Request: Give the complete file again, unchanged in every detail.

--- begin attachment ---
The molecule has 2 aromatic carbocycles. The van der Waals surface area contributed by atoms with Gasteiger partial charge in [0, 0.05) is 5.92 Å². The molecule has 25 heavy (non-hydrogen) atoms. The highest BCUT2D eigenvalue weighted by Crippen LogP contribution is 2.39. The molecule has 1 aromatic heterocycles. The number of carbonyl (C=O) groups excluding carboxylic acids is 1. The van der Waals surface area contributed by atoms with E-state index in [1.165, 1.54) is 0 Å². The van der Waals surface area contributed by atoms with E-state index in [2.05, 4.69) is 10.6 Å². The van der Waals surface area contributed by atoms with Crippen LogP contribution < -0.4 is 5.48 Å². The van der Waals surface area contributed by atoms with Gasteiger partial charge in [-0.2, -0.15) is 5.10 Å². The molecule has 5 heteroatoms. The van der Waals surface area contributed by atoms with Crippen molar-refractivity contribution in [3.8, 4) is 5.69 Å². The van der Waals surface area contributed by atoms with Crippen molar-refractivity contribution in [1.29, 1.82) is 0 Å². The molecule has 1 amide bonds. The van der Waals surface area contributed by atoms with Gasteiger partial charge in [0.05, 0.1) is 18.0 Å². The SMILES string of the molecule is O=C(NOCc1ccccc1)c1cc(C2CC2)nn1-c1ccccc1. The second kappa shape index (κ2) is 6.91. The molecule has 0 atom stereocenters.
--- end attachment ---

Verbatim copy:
The molecule has 2 aromatic carbocycles. The van der Waals surface area contributed by atoms with Gasteiger partial charge in [0, 0.05) is 5.92 Å². The molecule has 25 heavy (non-hydrogen) atoms. The highest BCUT2D eigenvalue weighted by Crippen LogP contribution is 2.39. The molecule has 1 aromatic heterocycles. The number of carbonyl (C=O) groups excluding carboxylic acids is 1. The van der Waals surface area contributed by atoms with E-state index in [1.165, 1.54) is 0 Å². The van der Waals surface area contributed by atoms with E-state index in [2.05, 4.69) is 10.6 Å². The van der Waals surface area contributed by atoms with Crippen LogP contribution < -0.4 is 5.48 Å². The van der Waals surface area contributed by atoms with Gasteiger partial charge in [-0.2, -0.15) is 5.10 Å². The molecule has 5 heteroatoms. The van der Waals surface area contributed by atoms with Crippen molar-refractivity contribution in [3.8, 4) is 5.69 Å². The van der Waals surface area contributed by atoms with Crippen molar-refractivity contribution in [1.29, 1.82) is 0 Å². The molecule has 1 amide bonds. The van der Waals surface area contributed by atoms with Gasteiger partial charge in [0.05, 0.1) is 18.0 Å². The SMILES string of the molecule is O=C(NOCc1ccccc1)c1cc(C2CC2)nn1-c1ccccc1. The second kappa shape index (κ2) is 6.91. The molecule has 0 atom stereocenters.